Everything I Do When I Catch a Cold
Updated: May 27, 2020
After a weekend of celebrating my Masters graduation and traveling to and from St. Louis in less than 48 hours, I woke up this morning feeling bleh. My muscles were a bit achy, my head hurt, my throat was scratchy, and I wasn't feeling up to getting out of bed. I rarely get colds anymore because my mitochondria are metabolically fit and I hardly ever eat sugar. However, from the stress of training for my 108 mile bike ride, finishing up my masters, traveling, celebrating, and the day-to-day stresses of running a business, my body needed a break. And this resulted in me feeling not so hot.
I always talk about the importance of listening to your body. Coming down with a cold is one way to understand that you're putting your body under too much stress and need to slow down (see "what causes colds" below). This was a reminder to me that I need to give myself time to recover ~ which is exactly what I'm doing!
What causes colds?
No one really knows for sure, but from my own experience, a diet high in sugar paired with times of limited sleep/excessive stress/excessive exercise leads the body to get a bit worn down and ultimately cause a cold. When you are sick, your body is experiencing a lot of oxidative stress (free radical damage). A big part of the healing process includes reducing that oxidative stress as well as cutting off the energy supply to bad bacteria and providing your body the rest it needs to fight off the cold!
Today, I'm sharing my routine and the supplements I use when I come down with a cold. This is my tried and true method for beating the sniffles and cutting the length of symptoms down significantly!*
Lypo-Spheric Vitamin C
Like I mentioned, your body is fighting some serious oxidative damage while you're sick. Vitamin C is used to recharge your body's powerful source of antioxidant called glutathione. If you don't provide the "battery" for glutathione, it can run out of juice and stop fighting the free radicals which can lead to longer more severe symptoms. When you're sick you're running through a TON of glutathione, so providing equal amounts of vitamin C during this time is important! I use 1 packet (1000mg) Lypo-Spheric Vitamin C every 2 hours while I'm sick to make sure that I get enough to recharge my glutathione. You can use regular vitamin C, but it won't absorb as well and you may get bowel intolerance as a result (read: tummy issues). Trust me, it's worth the few extra dollars to get a much better product.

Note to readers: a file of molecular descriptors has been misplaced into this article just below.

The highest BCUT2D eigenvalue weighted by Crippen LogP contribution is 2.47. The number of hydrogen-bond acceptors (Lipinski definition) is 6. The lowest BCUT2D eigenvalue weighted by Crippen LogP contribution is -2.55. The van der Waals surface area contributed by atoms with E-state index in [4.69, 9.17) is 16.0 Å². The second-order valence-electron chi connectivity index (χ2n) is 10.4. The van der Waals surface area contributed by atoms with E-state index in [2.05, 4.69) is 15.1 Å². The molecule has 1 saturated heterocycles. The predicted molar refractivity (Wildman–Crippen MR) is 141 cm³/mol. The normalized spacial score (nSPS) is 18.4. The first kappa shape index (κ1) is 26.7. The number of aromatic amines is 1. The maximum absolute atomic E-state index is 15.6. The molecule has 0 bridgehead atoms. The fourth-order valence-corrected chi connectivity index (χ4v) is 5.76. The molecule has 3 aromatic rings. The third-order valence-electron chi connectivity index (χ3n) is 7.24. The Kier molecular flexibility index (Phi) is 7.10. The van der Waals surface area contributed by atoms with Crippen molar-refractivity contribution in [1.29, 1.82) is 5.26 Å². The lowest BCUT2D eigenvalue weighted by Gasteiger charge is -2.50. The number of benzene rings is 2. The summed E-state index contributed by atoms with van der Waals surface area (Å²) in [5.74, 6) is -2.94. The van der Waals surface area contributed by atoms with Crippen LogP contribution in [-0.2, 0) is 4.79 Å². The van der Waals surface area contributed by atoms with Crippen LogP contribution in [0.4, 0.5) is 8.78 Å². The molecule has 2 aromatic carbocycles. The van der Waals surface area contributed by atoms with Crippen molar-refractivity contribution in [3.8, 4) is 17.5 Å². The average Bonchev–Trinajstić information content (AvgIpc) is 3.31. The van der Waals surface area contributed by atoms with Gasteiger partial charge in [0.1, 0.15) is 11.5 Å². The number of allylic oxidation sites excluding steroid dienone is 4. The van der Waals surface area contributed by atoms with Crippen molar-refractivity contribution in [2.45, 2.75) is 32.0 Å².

You can order Lypo-Spheric Vitamin C on Amazon!
Note: If you are taking medication, make sure to talk to your doctor about increasing your vitamin C intake as it can increase the length of time medications are in your system.
This is one of the most effective ways to fight off a seriously aggressive cold or flu. Raw garlic contains a compound called allicin that acts as a natural antibiotic. AND what's great about garlic is that since it contains many other compounds other than the active ingredient, your body doesn't build antibiotic resistance from using it! This can be a difficult one to implement because raw garlic is strong and tough to eat on it's own, but if you can stomach it, it'll significantly reduce the amount of time you're sick. In fact, one study found that those who use garlic as a treatment experienced 1.5 days of cold symptoms versus 5 days with the control group.
You can use a garlic/allicin supplement instead of raw garlic on it's own, but I've found the most effective (and most economical) way to use it is pure garlic. I suggest using fresh garlic and mincing one clove then eating it with a cracker (I usually never recommend crackers, but in the case of garlic, it's helpful!). You can repeat this throughout the day as needed and until you feel better. To help reduce garlic breath you can also chew on organic parsley! It's also easiest to take the raw garlic with food in your stomach.
Black Elderberry Black Elderberry has been used traditionally to help reduce the length and severity of colds. One study found that using this supplement reduces the length and severity of colds and the flu. The mechanism of how it works still needs to be researched, but studies are showing that it is an effective supplement to take especially while traveling.
I use the Gaia Herbs Black Elderberry supplement.
Echinacea is a plant that has been used since the 1800s. In fact, in the early 20th century, Echinacea was the most frequently used and prepared plant in the U.S. It works by increasing the body's white blood cell count to fight off infection. There are mixed reviews on studies regarding Echinacea's effectiveness, but these studies never take into account quality of the supplement used. When choosing a supplement, one way to know that it's high quality is whether or not it induces drooling (yes, drooling) after you've taken it. If it's high quality, then you should be p